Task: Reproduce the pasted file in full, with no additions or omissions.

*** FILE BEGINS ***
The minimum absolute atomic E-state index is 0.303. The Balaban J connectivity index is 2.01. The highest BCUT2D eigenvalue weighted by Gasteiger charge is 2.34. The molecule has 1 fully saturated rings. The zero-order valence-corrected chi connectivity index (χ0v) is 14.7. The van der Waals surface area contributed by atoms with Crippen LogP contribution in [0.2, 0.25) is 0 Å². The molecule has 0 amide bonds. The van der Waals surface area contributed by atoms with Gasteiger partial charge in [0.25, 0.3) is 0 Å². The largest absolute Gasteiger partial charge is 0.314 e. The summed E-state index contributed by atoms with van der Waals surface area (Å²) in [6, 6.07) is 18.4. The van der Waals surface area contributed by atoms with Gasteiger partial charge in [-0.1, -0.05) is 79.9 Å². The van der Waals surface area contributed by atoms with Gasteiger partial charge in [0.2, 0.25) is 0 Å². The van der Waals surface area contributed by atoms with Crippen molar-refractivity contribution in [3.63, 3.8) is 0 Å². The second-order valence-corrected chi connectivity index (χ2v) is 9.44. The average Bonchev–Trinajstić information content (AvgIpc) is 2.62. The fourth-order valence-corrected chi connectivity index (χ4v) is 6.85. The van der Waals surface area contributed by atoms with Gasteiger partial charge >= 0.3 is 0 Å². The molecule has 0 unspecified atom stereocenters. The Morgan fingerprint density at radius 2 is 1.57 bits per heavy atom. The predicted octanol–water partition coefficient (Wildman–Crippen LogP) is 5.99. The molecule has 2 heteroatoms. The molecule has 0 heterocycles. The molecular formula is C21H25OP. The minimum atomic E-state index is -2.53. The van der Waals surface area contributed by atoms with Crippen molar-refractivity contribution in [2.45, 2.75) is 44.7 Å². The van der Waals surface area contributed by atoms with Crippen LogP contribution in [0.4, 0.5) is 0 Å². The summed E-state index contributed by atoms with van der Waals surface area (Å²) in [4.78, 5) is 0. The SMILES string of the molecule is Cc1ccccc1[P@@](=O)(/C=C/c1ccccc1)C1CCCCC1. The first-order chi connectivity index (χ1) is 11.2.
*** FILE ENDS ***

The minimum absolute atomic E-state index is 0.303. The Balaban J connectivity index is 2.01. The highest BCUT2D eigenvalue weighted by Gasteiger charge is 2.34. The molecule has 1 fully saturated rings. The zero-order valence-corrected chi connectivity index (χ0v) is 14.7. The van der Waals surface area contributed by atoms with Crippen LogP contribution in [0.2, 0.25) is 0 Å². The molecule has 0 amide bonds. The van der Waals surface area contributed by atoms with Gasteiger partial charge in [0.25, 0.3) is 0 Å². The largest absolute Gasteiger partial charge is 0.314 e. The summed E-state index contributed by atoms with van der Waals surface area (Å²) in [6, 6.07) is 18.4. The van der Waals surface area contributed by atoms with Gasteiger partial charge in [-0.1, -0.05) is 79.9 Å². The van der Waals surface area contributed by atoms with Gasteiger partial charge in [0.2, 0.25) is 0 Å². The van der Waals surface area contributed by atoms with Crippen molar-refractivity contribution in [3.63, 3.8) is 0 Å². The second-order valence-corrected chi connectivity index (χ2v) is 9.44. The average Bonchev–Trinajstić information content (AvgIpc) is 2.62. The fourth-order valence-corrected chi connectivity index (χ4v) is 6.85. The van der Waals surface area contributed by atoms with Gasteiger partial charge >= 0.3 is 0 Å². The molecule has 0 unspecified atom stereocenters. The Morgan fingerprint density at radius 2 is 1.57 bits per heavy atom. The predicted octanol–water partition coefficient (Wildman–Crippen LogP) is 5.99. The molecule has 2 heteroatoms. The molecule has 0 heterocycles. The molecular formula is C21H25OP. The minimum atomic E-state index is -2.53. The van der Waals surface area contributed by atoms with Crippen molar-refractivity contribution in [2.45, 2.75) is 44.7 Å². The van der Waals surface area contributed by atoms with Crippen LogP contribution in [0.4, 0.5) is 0 Å². The summed E-state index contributed by atoms with van der Waals surface area (Å²) in [4.78, 5) is 0. The SMILES string of the molecule is Cc1ccccc1[P@@](=O)(/C=C/c1ccccc1)C1CCCCC1. The first-order chi connectivity index (χ1) is 11.2.